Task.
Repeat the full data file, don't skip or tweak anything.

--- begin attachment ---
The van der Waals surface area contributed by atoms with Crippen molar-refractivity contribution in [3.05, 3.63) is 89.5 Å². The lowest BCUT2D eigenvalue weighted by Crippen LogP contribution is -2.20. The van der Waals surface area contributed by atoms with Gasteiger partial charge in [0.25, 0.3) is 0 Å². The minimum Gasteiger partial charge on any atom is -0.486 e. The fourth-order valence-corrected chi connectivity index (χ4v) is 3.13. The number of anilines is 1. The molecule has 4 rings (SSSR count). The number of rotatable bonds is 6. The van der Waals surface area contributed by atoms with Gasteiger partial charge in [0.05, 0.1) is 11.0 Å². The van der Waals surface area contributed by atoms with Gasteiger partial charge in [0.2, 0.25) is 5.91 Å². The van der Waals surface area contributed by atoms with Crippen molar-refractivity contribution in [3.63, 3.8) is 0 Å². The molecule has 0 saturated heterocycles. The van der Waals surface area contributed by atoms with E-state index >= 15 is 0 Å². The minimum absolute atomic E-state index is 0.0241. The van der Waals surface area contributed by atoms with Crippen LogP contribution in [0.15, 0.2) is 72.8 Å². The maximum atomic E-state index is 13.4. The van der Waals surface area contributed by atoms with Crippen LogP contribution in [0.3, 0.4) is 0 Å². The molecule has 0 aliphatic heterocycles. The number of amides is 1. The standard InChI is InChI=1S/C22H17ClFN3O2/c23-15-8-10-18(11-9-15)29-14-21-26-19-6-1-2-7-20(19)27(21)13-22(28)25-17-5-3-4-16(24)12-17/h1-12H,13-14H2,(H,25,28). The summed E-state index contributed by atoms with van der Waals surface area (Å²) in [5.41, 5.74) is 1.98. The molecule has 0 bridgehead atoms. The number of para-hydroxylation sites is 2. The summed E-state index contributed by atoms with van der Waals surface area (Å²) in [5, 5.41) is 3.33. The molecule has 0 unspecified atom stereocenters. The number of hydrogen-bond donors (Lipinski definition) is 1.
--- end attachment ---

The van der Waals surface area contributed by atoms with Crippen molar-refractivity contribution in [3.05, 3.63) is 89.5 Å². The lowest BCUT2D eigenvalue weighted by Crippen LogP contribution is -2.20. The van der Waals surface area contributed by atoms with Gasteiger partial charge in [0.25, 0.3) is 0 Å². The minimum Gasteiger partial charge on any atom is -0.486 e. The fourth-order valence-corrected chi connectivity index (χ4v) is 3.13. The number of anilines is 1. The molecule has 4 rings (SSSR count). The number of rotatable bonds is 6. The van der Waals surface area contributed by atoms with Gasteiger partial charge in [0.05, 0.1) is 11.0 Å². The van der Waals surface area contributed by atoms with Gasteiger partial charge in [0.2, 0.25) is 5.91 Å². The van der Waals surface area contributed by atoms with Crippen molar-refractivity contribution in [3.63, 3.8) is 0 Å². The molecule has 0 saturated heterocycles. The van der Waals surface area contributed by atoms with E-state index >= 15 is 0 Å². The minimum absolute atomic E-state index is 0.0241. The van der Waals surface area contributed by atoms with Crippen LogP contribution in [0.15, 0.2) is 72.8 Å². The maximum atomic E-state index is 13.4. The van der Waals surface area contributed by atoms with Crippen LogP contribution in [0.3, 0.4) is 0 Å². The molecule has 0 aliphatic heterocycles. The number of amides is 1. The standard InChI is InChI=1S/C22H17ClFN3O2/c23-15-8-10-18(11-9-15)29-14-21-26-19-6-1-2-7-20(19)27(21)13-22(28)25-17-5-3-4-16(24)12-17/h1-12H,13-14H2,(H,25,28). The summed E-state index contributed by atoms with van der Waals surface area (Å²) in [5.41, 5.74) is 1.98. The molecule has 0 bridgehead atoms. The number of para-hydroxylation sites is 2. The summed E-state index contributed by atoms with van der Waals surface area (Å²) in [5, 5.41) is 3.33. The molecule has 0 unspecified atom stereocenters. The number of hydrogen-bond donors (Lipinski definition) is 1.